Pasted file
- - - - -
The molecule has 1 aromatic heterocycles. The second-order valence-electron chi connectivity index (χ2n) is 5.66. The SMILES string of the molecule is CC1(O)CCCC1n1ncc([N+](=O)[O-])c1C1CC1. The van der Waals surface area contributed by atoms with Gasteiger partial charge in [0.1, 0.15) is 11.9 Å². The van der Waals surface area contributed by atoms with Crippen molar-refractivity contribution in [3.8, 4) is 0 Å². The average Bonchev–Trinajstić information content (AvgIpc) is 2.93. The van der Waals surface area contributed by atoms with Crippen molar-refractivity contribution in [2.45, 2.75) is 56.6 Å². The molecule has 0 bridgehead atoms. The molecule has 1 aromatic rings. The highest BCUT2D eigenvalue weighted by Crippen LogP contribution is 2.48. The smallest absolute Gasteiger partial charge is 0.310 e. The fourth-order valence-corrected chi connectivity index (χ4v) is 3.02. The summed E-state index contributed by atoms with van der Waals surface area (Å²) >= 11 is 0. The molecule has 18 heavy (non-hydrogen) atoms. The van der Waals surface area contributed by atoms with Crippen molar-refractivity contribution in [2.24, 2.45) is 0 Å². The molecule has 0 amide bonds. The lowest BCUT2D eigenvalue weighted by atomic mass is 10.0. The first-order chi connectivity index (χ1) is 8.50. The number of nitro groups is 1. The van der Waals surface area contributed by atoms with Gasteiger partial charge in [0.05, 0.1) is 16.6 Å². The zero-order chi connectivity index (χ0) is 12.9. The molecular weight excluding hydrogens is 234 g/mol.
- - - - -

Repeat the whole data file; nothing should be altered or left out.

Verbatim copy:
The molecule has 1 aromatic heterocycles. The second-order valence-electron chi connectivity index (χ2n) is 5.66. The SMILES string of the molecule is CC1(O)CCCC1n1ncc([N+](=O)[O-])c1C1CC1. The van der Waals surface area contributed by atoms with Gasteiger partial charge in [0.1, 0.15) is 11.9 Å². The van der Waals surface area contributed by atoms with Crippen molar-refractivity contribution in [3.8, 4) is 0 Å². The average Bonchev–Trinajstić information content (AvgIpc) is 2.93. The van der Waals surface area contributed by atoms with Crippen molar-refractivity contribution in [2.45, 2.75) is 56.6 Å². The molecule has 0 bridgehead atoms. The molecule has 1 aromatic rings. The highest BCUT2D eigenvalue weighted by Crippen LogP contribution is 2.48. The smallest absolute Gasteiger partial charge is 0.310 e. The fourth-order valence-corrected chi connectivity index (χ4v) is 3.02. The summed E-state index contributed by atoms with van der Waals surface area (Å²) >= 11 is 0. The molecule has 18 heavy (non-hydrogen) atoms. The van der Waals surface area contributed by atoms with Crippen molar-refractivity contribution in [2.24, 2.45) is 0 Å². The molecule has 0 amide bonds. The lowest BCUT2D eigenvalue weighted by atomic mass is 10.0. The first-order chi connectivity index (χ1) is 8.50. The number of nitro groups is 1. The van der Waals surface area contributed by atoms with Gasteiger partial charge in [0.05, 0.1) is 16.6 Å². The zero-order chi connectivity index (χ0) is 12.9. The molecular weight excluding hydrogens is 234 g/mol.